January 10, 2017

The Myth of Macho

Devan Glissmeyer, Ph.D.
Co-Founder/ Partner/ Primary Therapist Print

I work with very intense young men. They are athletes who have often been bullies. They are depressed, unsure of themselves and struggle socially. They are habitually deceptive. They have often bought in to the temporary but incredible relief of substance abuse. All of these young men have much in common. Among those commonalities is their unhealthy relationship with young women.

They are products of a society that hasn't historically valued women (e.g. Being denied the vote in America for many years, the low number of women in political leadership positions, current wage discrepancies) and a society that objectifies women as well as defines emotions as feminine and weak. This devaluing of emotions is a key contributor in boys suppressing and disregarding key parts of self. It leaves boys and men fragmented and unable to process important normal emotional experiences like sadness, anxiety and joy. It leaves them more susceptible to anger problems, substance abuse and chronic deception.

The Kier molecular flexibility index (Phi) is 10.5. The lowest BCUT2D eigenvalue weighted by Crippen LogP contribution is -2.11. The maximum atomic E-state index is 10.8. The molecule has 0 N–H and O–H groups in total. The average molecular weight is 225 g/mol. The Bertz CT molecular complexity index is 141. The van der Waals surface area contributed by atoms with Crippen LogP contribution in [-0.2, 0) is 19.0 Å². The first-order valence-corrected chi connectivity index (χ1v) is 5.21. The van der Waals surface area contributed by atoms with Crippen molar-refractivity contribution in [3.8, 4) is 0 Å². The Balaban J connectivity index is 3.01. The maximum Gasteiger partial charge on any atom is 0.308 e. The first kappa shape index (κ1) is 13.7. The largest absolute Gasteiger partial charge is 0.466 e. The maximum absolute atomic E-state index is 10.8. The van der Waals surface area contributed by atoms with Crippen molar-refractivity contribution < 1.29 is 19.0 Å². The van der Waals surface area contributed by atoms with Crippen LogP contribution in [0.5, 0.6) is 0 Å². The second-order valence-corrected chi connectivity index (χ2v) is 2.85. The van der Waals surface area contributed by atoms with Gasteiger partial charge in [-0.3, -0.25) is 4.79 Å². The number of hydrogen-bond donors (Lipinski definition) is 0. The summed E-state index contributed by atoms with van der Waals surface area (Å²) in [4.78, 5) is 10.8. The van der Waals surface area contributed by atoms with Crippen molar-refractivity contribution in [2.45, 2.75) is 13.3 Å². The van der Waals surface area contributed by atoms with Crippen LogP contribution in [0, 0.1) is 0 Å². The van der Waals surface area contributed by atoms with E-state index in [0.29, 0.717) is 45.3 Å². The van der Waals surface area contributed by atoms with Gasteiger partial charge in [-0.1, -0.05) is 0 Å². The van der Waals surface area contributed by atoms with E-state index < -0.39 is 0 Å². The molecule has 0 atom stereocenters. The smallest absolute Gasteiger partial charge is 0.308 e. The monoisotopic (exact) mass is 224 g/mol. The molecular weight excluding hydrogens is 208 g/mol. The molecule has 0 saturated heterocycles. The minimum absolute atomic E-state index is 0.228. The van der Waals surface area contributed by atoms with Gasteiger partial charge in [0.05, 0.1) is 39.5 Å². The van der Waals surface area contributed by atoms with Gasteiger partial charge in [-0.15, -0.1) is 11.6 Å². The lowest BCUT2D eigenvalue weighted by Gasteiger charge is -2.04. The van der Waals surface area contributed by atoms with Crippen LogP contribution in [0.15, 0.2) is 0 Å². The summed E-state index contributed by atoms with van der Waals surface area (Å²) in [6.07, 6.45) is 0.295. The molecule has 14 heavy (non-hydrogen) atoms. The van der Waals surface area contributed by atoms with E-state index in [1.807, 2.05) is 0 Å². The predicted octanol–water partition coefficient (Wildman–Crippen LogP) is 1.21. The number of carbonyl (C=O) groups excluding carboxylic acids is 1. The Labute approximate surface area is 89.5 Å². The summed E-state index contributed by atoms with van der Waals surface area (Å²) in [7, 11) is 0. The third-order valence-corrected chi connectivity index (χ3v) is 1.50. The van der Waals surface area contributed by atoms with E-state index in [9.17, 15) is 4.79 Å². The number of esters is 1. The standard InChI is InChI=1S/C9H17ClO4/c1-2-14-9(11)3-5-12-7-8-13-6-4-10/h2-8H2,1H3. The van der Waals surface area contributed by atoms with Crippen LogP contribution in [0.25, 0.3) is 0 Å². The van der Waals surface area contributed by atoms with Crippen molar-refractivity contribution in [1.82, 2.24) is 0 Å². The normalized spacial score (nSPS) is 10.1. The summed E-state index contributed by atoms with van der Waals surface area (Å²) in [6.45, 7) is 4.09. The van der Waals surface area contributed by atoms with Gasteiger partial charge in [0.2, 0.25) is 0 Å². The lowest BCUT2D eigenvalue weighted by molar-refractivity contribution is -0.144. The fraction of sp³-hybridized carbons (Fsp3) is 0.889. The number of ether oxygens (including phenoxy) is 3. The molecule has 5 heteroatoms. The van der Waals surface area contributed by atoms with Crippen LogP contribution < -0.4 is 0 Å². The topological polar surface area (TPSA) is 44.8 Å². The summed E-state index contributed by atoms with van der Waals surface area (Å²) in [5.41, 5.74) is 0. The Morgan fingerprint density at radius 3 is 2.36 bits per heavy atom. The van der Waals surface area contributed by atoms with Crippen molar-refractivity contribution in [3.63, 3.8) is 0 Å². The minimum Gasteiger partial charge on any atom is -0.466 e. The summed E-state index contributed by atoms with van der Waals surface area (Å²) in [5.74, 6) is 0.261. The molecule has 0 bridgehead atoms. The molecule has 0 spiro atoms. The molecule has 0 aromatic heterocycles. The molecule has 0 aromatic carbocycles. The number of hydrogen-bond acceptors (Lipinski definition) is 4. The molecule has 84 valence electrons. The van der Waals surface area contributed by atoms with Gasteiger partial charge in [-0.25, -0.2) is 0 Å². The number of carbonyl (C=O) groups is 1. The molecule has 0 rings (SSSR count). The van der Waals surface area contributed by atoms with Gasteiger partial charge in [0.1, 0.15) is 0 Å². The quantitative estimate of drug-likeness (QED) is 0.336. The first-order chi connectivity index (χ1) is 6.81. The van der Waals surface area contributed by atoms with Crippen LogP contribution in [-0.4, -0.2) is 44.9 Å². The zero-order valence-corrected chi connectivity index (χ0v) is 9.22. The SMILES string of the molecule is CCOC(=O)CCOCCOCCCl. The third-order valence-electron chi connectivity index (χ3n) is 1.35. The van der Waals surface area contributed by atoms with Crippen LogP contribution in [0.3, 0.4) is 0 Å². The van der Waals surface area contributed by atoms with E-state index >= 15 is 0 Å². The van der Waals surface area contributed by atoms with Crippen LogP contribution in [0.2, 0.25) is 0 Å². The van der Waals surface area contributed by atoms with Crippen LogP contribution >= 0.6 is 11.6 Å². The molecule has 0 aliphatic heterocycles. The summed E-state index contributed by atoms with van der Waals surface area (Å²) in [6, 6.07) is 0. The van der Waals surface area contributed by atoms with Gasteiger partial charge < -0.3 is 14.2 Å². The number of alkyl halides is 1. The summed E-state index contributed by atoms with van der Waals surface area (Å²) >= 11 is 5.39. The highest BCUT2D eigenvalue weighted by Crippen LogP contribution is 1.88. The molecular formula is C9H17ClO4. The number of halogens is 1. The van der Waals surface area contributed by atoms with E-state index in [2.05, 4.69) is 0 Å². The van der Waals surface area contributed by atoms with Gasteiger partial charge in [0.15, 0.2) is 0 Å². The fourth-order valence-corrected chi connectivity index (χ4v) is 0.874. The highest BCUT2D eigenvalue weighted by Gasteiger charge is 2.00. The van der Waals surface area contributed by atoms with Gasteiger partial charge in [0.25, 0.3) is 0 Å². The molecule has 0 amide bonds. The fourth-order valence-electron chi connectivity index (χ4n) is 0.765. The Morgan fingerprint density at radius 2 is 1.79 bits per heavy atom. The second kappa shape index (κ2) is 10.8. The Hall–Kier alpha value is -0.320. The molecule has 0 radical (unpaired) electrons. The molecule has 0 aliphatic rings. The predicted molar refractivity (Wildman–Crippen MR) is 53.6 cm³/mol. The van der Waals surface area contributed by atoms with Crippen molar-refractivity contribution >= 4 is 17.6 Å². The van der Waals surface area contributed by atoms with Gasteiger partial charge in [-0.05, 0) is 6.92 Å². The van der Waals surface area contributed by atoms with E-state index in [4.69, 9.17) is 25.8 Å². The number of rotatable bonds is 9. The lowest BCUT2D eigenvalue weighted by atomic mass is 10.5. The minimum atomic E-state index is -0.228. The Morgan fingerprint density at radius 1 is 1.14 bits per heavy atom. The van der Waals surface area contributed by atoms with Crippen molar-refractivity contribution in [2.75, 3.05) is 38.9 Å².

In Second Nature's Group One, we address this issue constantly. Our young men are regularly challenging old core beliefs about the many negative attributions towards females. We discuss new healthy ways of being a man (the opposite of societal norms of being disconnected and aggressive). Ultimately our boys shift from precious denial, deception, and aggression to valuing openness and honesty. They learn to value emotional awareness and begin to apply the benefits in relationships. It is through the peace of nature, directed therapies and a lot of hard work that they are able to achieve these shifts. They become more connected with others and reconnect with important parts of themselves.

It is a privilege and gift to be a part of this critical shift in their lives. After 19 years, they continue to inspire me.

best wilderness therapy programs